Insurance Companies That Don't Insure...
This particular post is about HealthNet, a California HMO that is refusing to cover treatment for a small boy with a rare bone disorder. But, as we all know, this could be any HMO anywhere in America. In this case, the only specialist with the experience to handle the disorder works at a children's hospital in Deleware, and obviously it's outside of HealthNet's network. The family knows there son will die without treatment. HealthNet knows it because their own specialist at the University of California of San Francisco concurs and has told the HMO as much. So what happens? Many months, 4 appeals of HealthNet's decision, threats of a lawsuit, and an expose in the San Francisco Chronicle finally get HealthNet to change their position.
OK...so here's the thing. There's an argument to be made that HealthNet can limit the type of care that they provide and where they provide it. There's an argument to be made that when the standard of care isn't adequate and the situation grave, the health care provider should come through. But I'm interested in something else.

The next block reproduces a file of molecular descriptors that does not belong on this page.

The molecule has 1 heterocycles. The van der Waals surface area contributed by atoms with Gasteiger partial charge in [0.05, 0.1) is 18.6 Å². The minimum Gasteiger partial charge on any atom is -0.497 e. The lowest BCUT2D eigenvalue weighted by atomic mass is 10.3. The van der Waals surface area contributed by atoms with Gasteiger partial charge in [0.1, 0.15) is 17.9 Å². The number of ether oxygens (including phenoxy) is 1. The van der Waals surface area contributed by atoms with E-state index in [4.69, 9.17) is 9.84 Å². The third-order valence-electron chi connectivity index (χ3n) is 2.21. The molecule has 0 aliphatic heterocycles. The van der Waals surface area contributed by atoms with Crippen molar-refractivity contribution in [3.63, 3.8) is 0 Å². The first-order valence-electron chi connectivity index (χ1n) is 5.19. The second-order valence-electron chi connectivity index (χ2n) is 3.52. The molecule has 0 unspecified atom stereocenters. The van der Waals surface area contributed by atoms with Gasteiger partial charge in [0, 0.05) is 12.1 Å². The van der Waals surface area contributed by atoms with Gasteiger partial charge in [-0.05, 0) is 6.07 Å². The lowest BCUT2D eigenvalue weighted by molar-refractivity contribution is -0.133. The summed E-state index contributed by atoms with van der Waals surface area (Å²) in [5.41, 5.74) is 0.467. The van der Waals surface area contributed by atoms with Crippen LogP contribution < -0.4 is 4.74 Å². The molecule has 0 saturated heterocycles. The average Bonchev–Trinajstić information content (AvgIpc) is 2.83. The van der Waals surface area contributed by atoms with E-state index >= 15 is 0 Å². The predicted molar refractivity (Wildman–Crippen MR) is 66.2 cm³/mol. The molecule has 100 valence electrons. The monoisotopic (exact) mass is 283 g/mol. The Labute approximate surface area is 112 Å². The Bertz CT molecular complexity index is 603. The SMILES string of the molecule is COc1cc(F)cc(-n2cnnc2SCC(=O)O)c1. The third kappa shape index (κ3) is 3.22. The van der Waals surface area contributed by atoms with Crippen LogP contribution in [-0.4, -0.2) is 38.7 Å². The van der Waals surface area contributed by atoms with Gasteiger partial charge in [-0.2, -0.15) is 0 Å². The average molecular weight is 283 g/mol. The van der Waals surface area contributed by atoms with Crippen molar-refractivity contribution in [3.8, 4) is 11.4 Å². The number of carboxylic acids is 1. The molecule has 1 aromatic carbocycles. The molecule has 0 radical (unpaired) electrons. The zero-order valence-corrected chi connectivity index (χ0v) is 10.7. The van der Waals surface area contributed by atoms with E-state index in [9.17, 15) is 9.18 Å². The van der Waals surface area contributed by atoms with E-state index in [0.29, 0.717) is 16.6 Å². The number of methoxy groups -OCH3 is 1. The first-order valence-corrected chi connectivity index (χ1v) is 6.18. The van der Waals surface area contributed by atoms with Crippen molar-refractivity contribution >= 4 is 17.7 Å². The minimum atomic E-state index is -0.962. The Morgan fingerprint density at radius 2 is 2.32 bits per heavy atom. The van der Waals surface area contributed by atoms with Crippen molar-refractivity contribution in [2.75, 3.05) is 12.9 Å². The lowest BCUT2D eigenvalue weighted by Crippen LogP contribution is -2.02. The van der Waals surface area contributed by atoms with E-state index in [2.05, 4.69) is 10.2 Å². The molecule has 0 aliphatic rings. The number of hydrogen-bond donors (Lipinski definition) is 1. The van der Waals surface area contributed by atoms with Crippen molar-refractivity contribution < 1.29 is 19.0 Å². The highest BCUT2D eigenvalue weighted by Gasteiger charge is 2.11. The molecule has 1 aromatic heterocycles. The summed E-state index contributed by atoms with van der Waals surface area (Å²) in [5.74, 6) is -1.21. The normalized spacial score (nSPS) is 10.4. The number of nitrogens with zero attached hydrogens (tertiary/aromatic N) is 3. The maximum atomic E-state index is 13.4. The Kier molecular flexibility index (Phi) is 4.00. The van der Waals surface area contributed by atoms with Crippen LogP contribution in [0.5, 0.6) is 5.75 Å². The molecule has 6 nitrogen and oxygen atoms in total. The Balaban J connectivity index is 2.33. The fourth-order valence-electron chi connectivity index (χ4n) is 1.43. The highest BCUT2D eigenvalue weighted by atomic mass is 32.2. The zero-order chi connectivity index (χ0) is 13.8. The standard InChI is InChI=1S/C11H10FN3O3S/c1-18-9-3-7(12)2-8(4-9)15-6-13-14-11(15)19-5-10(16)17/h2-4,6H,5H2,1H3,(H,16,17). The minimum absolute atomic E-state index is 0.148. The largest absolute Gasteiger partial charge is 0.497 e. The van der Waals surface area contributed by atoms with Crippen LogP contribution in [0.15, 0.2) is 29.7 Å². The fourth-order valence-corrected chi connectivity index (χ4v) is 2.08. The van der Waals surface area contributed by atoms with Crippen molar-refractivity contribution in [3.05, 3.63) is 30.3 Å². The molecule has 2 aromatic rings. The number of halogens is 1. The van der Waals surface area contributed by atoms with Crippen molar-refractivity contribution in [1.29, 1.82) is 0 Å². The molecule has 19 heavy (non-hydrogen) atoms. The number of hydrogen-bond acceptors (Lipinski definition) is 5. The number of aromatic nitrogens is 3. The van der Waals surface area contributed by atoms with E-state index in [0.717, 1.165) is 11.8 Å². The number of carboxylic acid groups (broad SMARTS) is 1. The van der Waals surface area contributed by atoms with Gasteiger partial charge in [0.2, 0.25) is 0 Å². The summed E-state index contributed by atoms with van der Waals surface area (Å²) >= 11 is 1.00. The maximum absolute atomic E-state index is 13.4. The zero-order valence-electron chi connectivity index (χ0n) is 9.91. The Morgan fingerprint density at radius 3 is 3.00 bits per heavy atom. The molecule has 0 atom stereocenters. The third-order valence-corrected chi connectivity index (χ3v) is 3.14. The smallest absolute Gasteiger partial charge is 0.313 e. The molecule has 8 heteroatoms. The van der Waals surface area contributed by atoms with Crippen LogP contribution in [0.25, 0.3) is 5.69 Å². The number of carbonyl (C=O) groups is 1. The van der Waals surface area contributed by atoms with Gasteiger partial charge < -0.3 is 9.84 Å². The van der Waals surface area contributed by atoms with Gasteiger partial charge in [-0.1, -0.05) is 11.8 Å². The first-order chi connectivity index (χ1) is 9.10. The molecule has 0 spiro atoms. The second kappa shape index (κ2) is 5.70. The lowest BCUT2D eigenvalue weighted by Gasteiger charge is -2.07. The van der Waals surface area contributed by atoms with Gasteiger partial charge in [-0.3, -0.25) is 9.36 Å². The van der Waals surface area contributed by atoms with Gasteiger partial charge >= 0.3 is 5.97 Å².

Consider how much time was money was wasted by HealthNet in trying to get the family to give up. "Oh sure," you say, "...treatments like this are expensive and that's what's driving up health care costs." But maybe, just maybe, what's driving health care costs is the horrendous waste: Time and effort wasted by HMO administrators in denying the family's request; Time wasted by the UCSF specialist who saw the boy more than once and reached the same conclusion each time; Time wasted by the family and stopgap treatments that were wasted when HealthNet eventually relented.
When an insurer (or an health care provider) spends more time figuring out how to not care for you than they do actually caring for you, should we as a society draw the line and say, "Enough! Provide the care, or find another business to be in"?
Want to know why the health care system in this country doesn't work? Look no further than the waste.